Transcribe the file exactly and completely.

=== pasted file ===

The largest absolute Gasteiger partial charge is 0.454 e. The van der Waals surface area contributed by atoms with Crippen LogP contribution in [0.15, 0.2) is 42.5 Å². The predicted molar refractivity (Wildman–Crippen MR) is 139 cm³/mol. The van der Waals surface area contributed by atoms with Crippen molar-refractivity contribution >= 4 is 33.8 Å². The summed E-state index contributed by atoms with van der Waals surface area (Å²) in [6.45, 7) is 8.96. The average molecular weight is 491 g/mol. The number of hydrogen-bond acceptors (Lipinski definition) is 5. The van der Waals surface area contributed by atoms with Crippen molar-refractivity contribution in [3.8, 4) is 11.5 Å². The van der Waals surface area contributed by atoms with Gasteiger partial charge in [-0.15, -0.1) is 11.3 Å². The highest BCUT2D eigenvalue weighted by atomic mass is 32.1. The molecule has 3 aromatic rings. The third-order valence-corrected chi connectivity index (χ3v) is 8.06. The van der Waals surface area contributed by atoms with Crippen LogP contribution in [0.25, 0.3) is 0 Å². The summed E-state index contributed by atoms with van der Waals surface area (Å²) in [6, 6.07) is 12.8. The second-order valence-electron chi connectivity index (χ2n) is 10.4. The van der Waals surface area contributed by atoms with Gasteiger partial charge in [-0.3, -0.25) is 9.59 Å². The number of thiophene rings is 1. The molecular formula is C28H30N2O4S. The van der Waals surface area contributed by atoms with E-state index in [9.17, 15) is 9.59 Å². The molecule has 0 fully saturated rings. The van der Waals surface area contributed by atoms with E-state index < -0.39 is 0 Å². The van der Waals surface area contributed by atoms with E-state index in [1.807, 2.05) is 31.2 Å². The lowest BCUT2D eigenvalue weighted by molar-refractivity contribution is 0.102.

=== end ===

The largest absolute Gasteiger partial charge is 0.454 e. The van der Waals surface area contributed by atoms with Crippen LogP contribution in [0.15, 0.2) is 42.5 Å². The predicted molar refractivity (Wildman–Crippen MR) is 139 cm³/mol. The van der Waals surface area contributed by atoms with Crippen molar-refractivity contribution >= 4 is 33.8 Å². The summed E-state index contributed by atoms with van der Waals surface area (Å²) in [6.45, 7) is 8.96. The average molecular weight is 491 g/mol. The number of hydrogen-bond acceptors (Lipinski definition) is 5. The van der Waals surface area contributed by atoms with Crippen molar-refractivity contribution in [3.8, 4) is 11.5 Å². The van der Waals surface area contributed by atoms with Gasteiger partial charge in [-0.15, -0.1) is 11.3 Å². The highest BCUT2D eigenvalue weighted by atomic mass is 32.1. The molecule has 3 aromatic rings. The third-order valence-corrected chi connectivity index (χ3v) is 8.06. The van der Waals surface area contributed by atoms with Crippen LogP contribution in [0.25, 0.3) is 0 Å². The summed E-state index contributed by atoms with van der Waals surface area (Å²) in [6, 6.07) is 12.8. The second-order valence-electron chi connectivity index (χ2n) is 10.4. The van der Waals surface area contributed by atoms with Gasteiger partial charge in [-0.3, -0.25) is 9.59 Å². The number of thiophene rings is 1. The molecular formula is C28H30N2O4S. The van der Waals surface area contributed by atoms with E-state index in [9.17, 15) is 9.59 Å². The molecule has 0 fully saturated rings. The van der Waals surface area contributed by atoms with E-state index < -0.39 is 0 Å². The van der Waals surface area contributed by atoms with E-state index in [1.807, 2.05) is 31.2 Å². The lowest BCUT2D eigenvalue weighted by molar-refractivity contribution is 0.102.